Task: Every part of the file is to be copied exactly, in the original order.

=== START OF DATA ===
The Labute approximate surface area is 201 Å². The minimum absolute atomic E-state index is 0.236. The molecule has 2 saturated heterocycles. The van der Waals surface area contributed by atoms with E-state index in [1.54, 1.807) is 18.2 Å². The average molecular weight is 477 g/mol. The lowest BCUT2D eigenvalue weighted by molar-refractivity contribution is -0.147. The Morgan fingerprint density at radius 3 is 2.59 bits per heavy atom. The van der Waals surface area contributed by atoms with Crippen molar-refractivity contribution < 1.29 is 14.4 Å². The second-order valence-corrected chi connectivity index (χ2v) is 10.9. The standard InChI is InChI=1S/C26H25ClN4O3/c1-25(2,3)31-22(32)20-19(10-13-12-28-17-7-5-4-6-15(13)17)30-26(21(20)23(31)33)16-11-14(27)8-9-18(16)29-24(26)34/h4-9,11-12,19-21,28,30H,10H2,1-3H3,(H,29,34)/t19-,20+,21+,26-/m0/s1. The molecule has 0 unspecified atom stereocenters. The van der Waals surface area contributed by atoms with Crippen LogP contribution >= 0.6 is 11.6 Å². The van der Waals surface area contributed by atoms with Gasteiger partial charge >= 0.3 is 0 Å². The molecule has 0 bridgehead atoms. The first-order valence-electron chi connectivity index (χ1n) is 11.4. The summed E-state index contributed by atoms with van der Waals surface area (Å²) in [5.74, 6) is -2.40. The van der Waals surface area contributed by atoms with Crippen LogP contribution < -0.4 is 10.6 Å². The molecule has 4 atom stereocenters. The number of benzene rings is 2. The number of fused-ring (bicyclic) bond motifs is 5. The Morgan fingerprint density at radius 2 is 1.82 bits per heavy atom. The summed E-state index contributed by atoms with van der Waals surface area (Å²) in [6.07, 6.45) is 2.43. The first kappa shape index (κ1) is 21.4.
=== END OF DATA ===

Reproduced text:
The Labute approximate surface area is 201 Å². The minimum absolute atomic E-state index is 0.236. The molecule has 2 saturated heterocycles. The van der Waals surface area contributed by atoms with E-state index in [1.54, 1.807) is 18.2 Å². The average molecular weight is 477 g/mol. The lowest BCUT2D eigenvalue weighted by molar-refractivity contribution is -0.147. The Morgan fingerprint density at radius 3 is 2.59 bits per heavy atom. The van der Waals surface area contributed by atoms with Crippen molar-refractivity contribution < 1.29 is 14.4 Å². The second-order valence-corrected chi connectivity index (χ2v) is 10.9. The standard InChI is InChI=1S/C26H25ClN4O3/c1-25(2,3)31-22(32)20-19(10-13-12-28-17-7-5-4-6-15(13)17)30-26(21(20)23(31)33)16-11-14(27)8-9-18(16)29-24(26)34/h4-9,11-12,19-21,28,30H,10H2,1-3H3,(H,29,34)/t19-,20+,21+,26-/m0/s1. The molecule has 0 unspecified atom stereocenters. The van der Waals surface area contributed by atoms with Crippen LogP contribution >= 0.6 is 11.6 Å². The van der Waals surface area contributed by atoms with Gasteiger partial charge >= 0.3 is 0 Å². The molecule has 0 bridgehead atoms. The first-order valence-electron chi connectivity index (χ1n) is 11.4. The summed E-state index contributed by atoms with van der Waals surface area (Å²) in [5.74, 6) is -2.40. The van der Waals surface area contributed by atoms with Crippen LogP contribution < -0.4 is 10.6 Å². The molecule has 4 atom stereocenters. The number of benzene rings is 2. The number of fused-ring (bicyclic) bond motifs is 5. The Morgan fingerprint density at radius 2 is 1.82 bits per heavy atom. The summed E-state index contributed by atoms with van der Waals surface area (Å²) in [6.07, 6.45) is 2.43. The first kappa shape index (κ1) is 21.4.